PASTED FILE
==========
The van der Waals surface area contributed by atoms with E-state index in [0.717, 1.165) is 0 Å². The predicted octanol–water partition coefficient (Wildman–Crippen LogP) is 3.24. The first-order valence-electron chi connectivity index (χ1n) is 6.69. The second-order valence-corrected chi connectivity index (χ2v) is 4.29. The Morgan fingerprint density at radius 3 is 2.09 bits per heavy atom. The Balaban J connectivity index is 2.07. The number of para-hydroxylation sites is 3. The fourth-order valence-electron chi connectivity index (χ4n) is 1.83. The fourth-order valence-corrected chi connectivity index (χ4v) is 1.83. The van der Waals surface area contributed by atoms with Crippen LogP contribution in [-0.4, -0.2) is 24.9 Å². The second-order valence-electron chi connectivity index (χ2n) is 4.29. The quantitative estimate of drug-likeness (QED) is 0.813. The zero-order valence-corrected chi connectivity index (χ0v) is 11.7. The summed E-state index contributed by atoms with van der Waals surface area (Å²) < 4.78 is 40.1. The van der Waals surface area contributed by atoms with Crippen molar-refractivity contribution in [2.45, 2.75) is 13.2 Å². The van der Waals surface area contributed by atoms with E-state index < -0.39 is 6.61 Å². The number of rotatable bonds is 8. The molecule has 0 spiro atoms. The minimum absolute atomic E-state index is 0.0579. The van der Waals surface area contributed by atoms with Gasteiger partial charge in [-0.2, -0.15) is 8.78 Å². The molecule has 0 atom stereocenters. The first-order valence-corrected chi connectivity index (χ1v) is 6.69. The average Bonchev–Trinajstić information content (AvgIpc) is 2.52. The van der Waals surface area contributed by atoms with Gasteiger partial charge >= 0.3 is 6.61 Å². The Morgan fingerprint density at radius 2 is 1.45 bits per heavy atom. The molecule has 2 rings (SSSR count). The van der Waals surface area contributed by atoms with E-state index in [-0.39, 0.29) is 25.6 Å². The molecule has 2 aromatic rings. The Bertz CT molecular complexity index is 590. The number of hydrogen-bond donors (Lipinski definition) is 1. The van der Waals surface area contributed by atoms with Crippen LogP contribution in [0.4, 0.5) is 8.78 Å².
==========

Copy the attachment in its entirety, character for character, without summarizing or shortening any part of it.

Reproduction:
The van der Waals surface area contributed by atoms with E-state index in [0.717, 1.165) is 0 Å². The predicted octanol–water partition coefficient (Wildman–Crippen LogP) is 3.24. The first-order valence-electron chi connectivity index (χ1n) is 6.69. The second-order valence-corrected chi connectivity index (χ2v) is 4.29. The Morgan fingerprint density at radius 3 is 2.09 bits per heavy atom. The Balaban J connectivity index is 2.07. The number of para-hydroxylation sites is 3. The fourth-order valence-electron chi connectivity index (χ4n) is 1.83. The fourth-order valence-corrected chi connectivity index (χ4v) is 1.83. The van der Waals surface area contributed by atoms with Crippen LogP contribution in [-0.4, -0.2) is 24.9 Å². The second-order valence-electron chi connectivity index (χ2n) is 4.29. The quantitative estimate of drug-likeness (QED) is 0.813. The zero-order valence-corrected chi connectivity index (χ0v) is 11.7. The summed E-state index contributed by atoms with van der Waals surface area (Å²) < 4.78 is 40.1. The van der Waals surface area contributed by atoms with Crippen molar-refractivity contribution in [2.45, 2.75) is 13.2 Å². The van der Waals surface area contributed by atoms with E-state index < -0.39 is 6.61 Å². The number of rotatable bonds is 8. The molecule has 0 spiro atoms. The minimum absolute atomic E-state index is 0.0579. The van der Waals surface area contributed by atoms with Gasteiger partial charge in [-0.2, -0.15) is 8.78 Å². The molecule has 0 atom stereocenters. The first-order valence-corrected chi connectivity index (χ1v) is 6.69. The average Bonchev–Trinajstić information content (AvgIpc) is 2.52. The van der Waals surface area contributed by atoms with Gasteiger partial charge >= 0.3 is 6.61 Å². The Morgan fingerprint density at radius 2 is 1.45 bits per heavy atom. The molecule has 2 rings (SSSR count). The van der Waals surface area contributed by atoms with E-state index in [-0.39, 0.29) is 25.6 Å². The molecule has 2 aromatic rings. The Bertz CT molecular complexity index is 590. The number of hydrogen-bond donors (Lipinski definition) is 1. The van der Waals surface area contributed by atoms with Crippen LogP contribution in [0.4, 0.5) is 8.78 Å².